Pen-based computers and many other electrical apparatus are portable, and, as such, should be enclosed in durable, functional enclosures or housings. In addition, a pen-based computer includes a stylus for inputting strokes on the display of the computer. The stylus is either stored in a separate area or is attached to the pen-based computer using a variety of methods. The storage area for a stylus is often limited, however, due to the portable size of pen-based computers.

What is needed is a stylus for a portable computer or similar electrical apparatus which is functionally and conveniently retained by the enclosure of the computer, which can be stored compactly and yet is of sufficient size such that it is comfortable to use.

SUMMARY OF THE INVENTION

The present invention provides an extendible stylus that can be engaged with or disengaged from a case of a pen-based computer. The stylus of the present invention can be extended for use and contracted for storage in a receptacle of the case, thus requiring a relatively small storage area.

The extendible stylus of the present invention comprises a first end portion and a second end portion telescopically engaged with the first end portion. The stylus may be extended to an open (extended) position and collapsed to a closed (contracted) position, where the first and second ends are further apart in the open position. An internal detent mechanism retains the stylus in the open position. The exposed portion of the second end portion in the open position is preferably at least 20% of the length of the first end portion. The internal detent mechanism preferably includes a tongue positioned on the second end portion which engages a groove positioned on the first end portion. A stop mechanism preferably holds the stylus in the closed position; the stop mechanism preferably includes a plurality of grooves positioned on the first end portion, a plurality of guides on the second end portion, and at least one stop member positioned in at least one of the grooves such that the second end portion is held in the closed position when one of the guides engages the stop member. The second end portion preferably includes a spring member which is compressed when the stylus is in the closed position.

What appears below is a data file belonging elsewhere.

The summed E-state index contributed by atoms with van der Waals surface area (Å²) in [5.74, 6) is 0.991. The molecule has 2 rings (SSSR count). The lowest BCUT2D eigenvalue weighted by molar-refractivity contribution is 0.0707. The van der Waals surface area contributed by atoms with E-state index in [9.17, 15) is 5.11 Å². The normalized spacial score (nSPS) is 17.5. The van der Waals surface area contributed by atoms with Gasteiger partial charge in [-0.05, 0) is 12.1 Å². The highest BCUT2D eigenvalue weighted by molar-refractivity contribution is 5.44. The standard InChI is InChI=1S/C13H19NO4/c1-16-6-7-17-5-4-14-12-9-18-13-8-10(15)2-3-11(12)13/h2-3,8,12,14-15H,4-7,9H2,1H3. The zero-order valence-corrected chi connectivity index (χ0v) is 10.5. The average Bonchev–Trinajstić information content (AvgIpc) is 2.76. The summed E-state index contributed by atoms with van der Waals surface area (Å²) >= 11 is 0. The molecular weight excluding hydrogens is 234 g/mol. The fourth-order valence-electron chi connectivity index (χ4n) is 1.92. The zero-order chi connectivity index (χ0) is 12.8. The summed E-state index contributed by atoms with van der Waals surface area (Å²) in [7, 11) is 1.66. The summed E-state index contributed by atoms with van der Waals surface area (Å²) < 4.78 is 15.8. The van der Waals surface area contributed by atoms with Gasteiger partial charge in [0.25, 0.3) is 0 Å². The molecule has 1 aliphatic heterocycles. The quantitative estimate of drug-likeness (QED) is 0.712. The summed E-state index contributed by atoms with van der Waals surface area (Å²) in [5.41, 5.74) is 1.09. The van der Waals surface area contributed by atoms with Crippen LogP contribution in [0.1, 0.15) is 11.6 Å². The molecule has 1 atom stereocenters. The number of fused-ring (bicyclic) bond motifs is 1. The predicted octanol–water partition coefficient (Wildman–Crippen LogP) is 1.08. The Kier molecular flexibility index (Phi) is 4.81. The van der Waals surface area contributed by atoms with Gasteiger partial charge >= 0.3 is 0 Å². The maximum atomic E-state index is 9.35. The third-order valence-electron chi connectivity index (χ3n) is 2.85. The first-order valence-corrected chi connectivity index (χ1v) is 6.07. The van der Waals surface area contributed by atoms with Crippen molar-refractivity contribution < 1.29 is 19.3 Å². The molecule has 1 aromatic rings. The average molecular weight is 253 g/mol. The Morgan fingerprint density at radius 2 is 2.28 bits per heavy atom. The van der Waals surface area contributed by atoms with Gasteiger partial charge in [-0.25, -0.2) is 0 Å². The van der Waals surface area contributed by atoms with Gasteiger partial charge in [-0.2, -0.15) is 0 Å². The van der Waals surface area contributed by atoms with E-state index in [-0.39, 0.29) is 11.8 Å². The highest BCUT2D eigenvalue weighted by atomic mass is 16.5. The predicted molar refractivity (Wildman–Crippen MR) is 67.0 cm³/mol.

An extendible stylus and case therefor of the present invention comprises a stylus as described above and a case engageable with the stylus such that a second detent mechanism is provided between the case and the stylus to retain the stylus in engagement with the case. The case preferably includes receptacle or hole receptive to the stylus, and the case is provided with a member which engages an external portion of the stylus to form the second detent mechanism. The external portion of the stylus forming a portion of the second detent mechanism is preferably a groove encircling a first end portion of the stylus. When the stylus is engaged with the case, a force to overcome the first detent mechanism is greater than a force to overcome the second detent mechanism so that the stylus can be engaged with the case before the second end portion of the stylus moves to the closed position. When the stylus is disengaged from the case, the force to overcome the first detent mechanism is less than the force to overcome the second detent mechanism, so that the second end portion of the stylus can be moved to its open position before the stylus is removed from the case.

The present invention provides an extendible stylus for a pen-based computer and a receptacle therefor. The extended length of the stylus allows comfortable and easy use, and the contracted length of the stylus permits the stylus to be conveniently stored in a relatively small receptacle. The detent mechanisms of the present invention allow the stylus to be easily opened and closed.

These and other advantages of the present invention will become apparent to those skilled in the art upon a reading of the following specification of the invention and a study of the several figures of the drawing.

This is a continuation, of application Ser. No. 08/205,314 filed Mar. 2, 1994, now abandoned.

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Classifications
U.S. Classification345/179, 401/117, 178/19.1, 401/95
International ClassificationG06F3/033
Cooperative ClassificationG06F3/03545
European ClassificationG06F3/0354N